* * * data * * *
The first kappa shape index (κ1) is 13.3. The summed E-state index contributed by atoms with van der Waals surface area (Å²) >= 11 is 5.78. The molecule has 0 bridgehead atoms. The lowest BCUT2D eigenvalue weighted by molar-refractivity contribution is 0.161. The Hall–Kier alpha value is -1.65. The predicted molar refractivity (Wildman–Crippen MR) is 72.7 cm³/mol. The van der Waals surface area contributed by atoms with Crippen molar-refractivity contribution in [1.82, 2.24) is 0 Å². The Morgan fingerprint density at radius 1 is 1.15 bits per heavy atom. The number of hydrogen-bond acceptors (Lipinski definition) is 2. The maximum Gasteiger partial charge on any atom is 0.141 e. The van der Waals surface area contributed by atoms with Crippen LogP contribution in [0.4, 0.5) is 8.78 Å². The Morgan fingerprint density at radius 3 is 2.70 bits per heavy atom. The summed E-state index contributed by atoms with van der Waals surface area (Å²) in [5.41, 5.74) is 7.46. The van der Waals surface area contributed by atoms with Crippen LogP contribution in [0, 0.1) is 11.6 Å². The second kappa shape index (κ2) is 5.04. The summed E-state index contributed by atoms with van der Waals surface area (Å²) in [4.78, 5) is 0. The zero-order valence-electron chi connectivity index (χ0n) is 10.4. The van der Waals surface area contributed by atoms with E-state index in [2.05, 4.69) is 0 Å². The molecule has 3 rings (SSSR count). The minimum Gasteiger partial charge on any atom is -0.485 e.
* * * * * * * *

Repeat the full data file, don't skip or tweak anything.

The first kappa shape index (κ1) is 13.3. The summed E-state index contributed by atoms with van der Waals surface area (Å²) >= 11 is 5.78. The molecule has 0 bridgehead atoms. The lowest BCUT2D eigenvalue weighted by molar-refractivity contribution is 0.161. The Hall–Kier alpha value is -1.65. The predicted molar refractivity (Wildman–Crippen MR) is 72.7 cm³/mol. The van der Waals surface area contributed by atoms with Crippen molar-refractivity contribution in [1.82, 2.24) is 0 Å². The Morgan fingerprint density at radius 1 is 1.15 bits per heavy atom. The number of hydrogen-bond acceptors (Lipinski definition) is 2. The maximum Gasteiger partial charge on any atom is 0.141 e. The van der Waals surface area contributed by atoms with Crippen LogP contribution in [0.4, 0.5) is 8.78 Å². The Morgan fingerprint density at radius 3 is 2.70 bits per heavy atom. The summed E-state index contributed by atoms with van der Waals surface area (Å²) in [5.41, 5.74) is 7.46. The van der Waals surface area contributed by atoms with Crippen LogP contribution in [0, 0.1) is 11.6 Å². The second kappa shape index (κ2) is 5.04. The summed E-state index contributed by atoms with van der Waals surface area (Å²) in [4.78, 5) is 0. The zero-order valence-electron chi connectivity index (χ0n) is 10.4. The van der Waals surface area contributed by atoms with E-state index in [2.05, 4.69) is 0 Å². The molecule has 3 rings (SSSR count). The minimum Gasteiger partial charge on any atom is -0.485 e.